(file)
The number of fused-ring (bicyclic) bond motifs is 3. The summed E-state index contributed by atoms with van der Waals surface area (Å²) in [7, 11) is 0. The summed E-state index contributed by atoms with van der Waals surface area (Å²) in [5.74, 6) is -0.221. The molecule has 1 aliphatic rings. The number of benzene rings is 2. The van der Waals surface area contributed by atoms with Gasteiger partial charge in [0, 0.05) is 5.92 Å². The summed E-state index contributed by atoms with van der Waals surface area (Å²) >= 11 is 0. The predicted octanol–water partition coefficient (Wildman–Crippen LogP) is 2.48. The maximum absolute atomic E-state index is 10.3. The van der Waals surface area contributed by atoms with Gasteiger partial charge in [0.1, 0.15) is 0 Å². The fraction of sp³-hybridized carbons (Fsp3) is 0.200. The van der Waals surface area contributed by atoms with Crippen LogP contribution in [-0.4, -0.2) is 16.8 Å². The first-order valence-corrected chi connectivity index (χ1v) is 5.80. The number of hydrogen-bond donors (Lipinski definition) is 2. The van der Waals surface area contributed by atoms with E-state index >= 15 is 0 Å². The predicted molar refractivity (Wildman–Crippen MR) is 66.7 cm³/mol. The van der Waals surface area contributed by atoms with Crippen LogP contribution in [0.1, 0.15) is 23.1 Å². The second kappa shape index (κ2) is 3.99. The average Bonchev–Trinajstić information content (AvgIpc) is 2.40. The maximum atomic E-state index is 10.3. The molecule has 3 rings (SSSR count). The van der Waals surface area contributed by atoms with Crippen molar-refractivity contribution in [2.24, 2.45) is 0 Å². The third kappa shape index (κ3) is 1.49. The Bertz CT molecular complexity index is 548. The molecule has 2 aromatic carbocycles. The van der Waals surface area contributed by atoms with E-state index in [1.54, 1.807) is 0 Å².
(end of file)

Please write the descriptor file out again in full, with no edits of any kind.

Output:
The number of fused-ring (bicyclic) bond motifs is 3. The summed E-state index contributed by atoms with van der Waals surface area (Å²) in [7, 11) is 0. The summed E-state index contributed by atoms with van der Waals surface area (Å²) in [5.74, 6) is -0.221. The molecule has 1 aliphatic rings. The number of benzene rings is 2. The van der Waals surface area contributed by atoms with Gasteiger partial charge in [0, 0.05) is 5.92 Å². The summed E-state index contributed by atoms with van der Waals surface area (Å²) >= 11 is 0. The predicted octanol–water partition coefficient (Wildman–Crippen LogP) is 2.48. The maximum absolute atomic E-state index is 10.3. The van der Waals surface area contributed by atoms with Gasteiger partial charge in [0.1, 0.15) is 0 Å². The fraction of sp³-hybridized carbons (Fsp3) is 0.200. The van der Waals surface area contributed by atoms with Crippen LogP contribution in [-0.4, -0.2) is 16.8 Å². The first-order valence-corrected chi connectivity index (χ1v) is 5.80. The number of hydrogen-bond donors (Lipinski definition) is 2. The van der Waals surface area contributed by atoms with E-state index >= 15 is 0 Å². The predicted molar refractivity (Wildman–Crippen MR) is 66.7 cm³/mol. The van der Waals surface area contributed by atoms with Crippen LogP contribution in [0.1, 0.15) is 23.1 Å². The second kappa shape index (κ2) is 3.99. The average Bonchev–Trinajstić information content (AvgIpc) is 2.40. The maximum atomic E-state index is 10.3. The molecule has 3 rings (SSSR count). The van der Waals surface area contributed by atoms with Crippen molar-refractivity contribution in [2.24, 2.45) is 0 Å². The third kappa shape index (κ3) is 1.49. The Bertz CT molecular complexity index is 548. The molecule has 2 aromatic carbocycles. The van der Waals surface area contributed by atoms with E-state index in [1.54, 1.807) is 0 Å².